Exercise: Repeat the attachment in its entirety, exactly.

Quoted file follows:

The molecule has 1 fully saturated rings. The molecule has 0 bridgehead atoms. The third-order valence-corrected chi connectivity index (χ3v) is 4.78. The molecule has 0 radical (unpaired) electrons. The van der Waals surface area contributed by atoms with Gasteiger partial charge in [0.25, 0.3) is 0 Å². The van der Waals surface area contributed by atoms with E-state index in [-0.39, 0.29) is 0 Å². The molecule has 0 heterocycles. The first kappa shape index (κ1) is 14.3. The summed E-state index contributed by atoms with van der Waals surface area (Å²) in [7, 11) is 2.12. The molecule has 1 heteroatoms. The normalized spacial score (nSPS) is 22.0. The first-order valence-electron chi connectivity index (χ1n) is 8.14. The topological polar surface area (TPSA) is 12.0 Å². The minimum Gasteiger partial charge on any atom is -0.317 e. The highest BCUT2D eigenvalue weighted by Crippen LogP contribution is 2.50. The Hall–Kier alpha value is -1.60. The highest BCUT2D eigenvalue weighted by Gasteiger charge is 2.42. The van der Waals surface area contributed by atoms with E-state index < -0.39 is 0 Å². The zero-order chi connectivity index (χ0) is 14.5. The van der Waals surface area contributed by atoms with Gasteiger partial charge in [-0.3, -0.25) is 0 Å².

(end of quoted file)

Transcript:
The molecule has 1 fully saturated rings. The molecule has 0 bridgehead atoms. The third-order valence-corrected chi connectivity index (χ3v) is 4.78. The molecule has 0 radical (unpaired) electrons. The van der Waals surface area contributed by atoms with Gasteiger partial charge in [0.25, 0.3) is 0 Å². The van der Waals surface area contributed by atoms with E-state index in [-0.39, 0.29) is 0 Å². The molecule has 0 heterocycles. The first kappa shape index (κ1) is 14.3. The summed E-state index contributed by atoms with van der Waals surface area (Å²) in [7, 11) is 2.12. The molecule has 1 heteroatoms. The normalized spacial score (nSPS) is 22.0. The first-order valence-electron chi connectivity index (χ1n) is 8.14. The topological polar surface area (TPSA) is 12.0 Å². The minimum Gasteiger partial charge on any atom is -0.317 e. The highest BCUT2D eigenvalue weighted by Crippen LogP contribution is 2.50. The Hall–Kier alpha value is -1.60. The highest BCUT2D eigenvalue weighted by Gasteiger charge is 2.42. The van der Waals surface area contributed by atoms with E-state index < -0.39 is 0 Å². The zero-order chi connectivity index (χ0) is 14.5. The van der Waals surface area contributed by atoms with Gasteiger partial charge in [-0.3, -0.25) is 0 Å².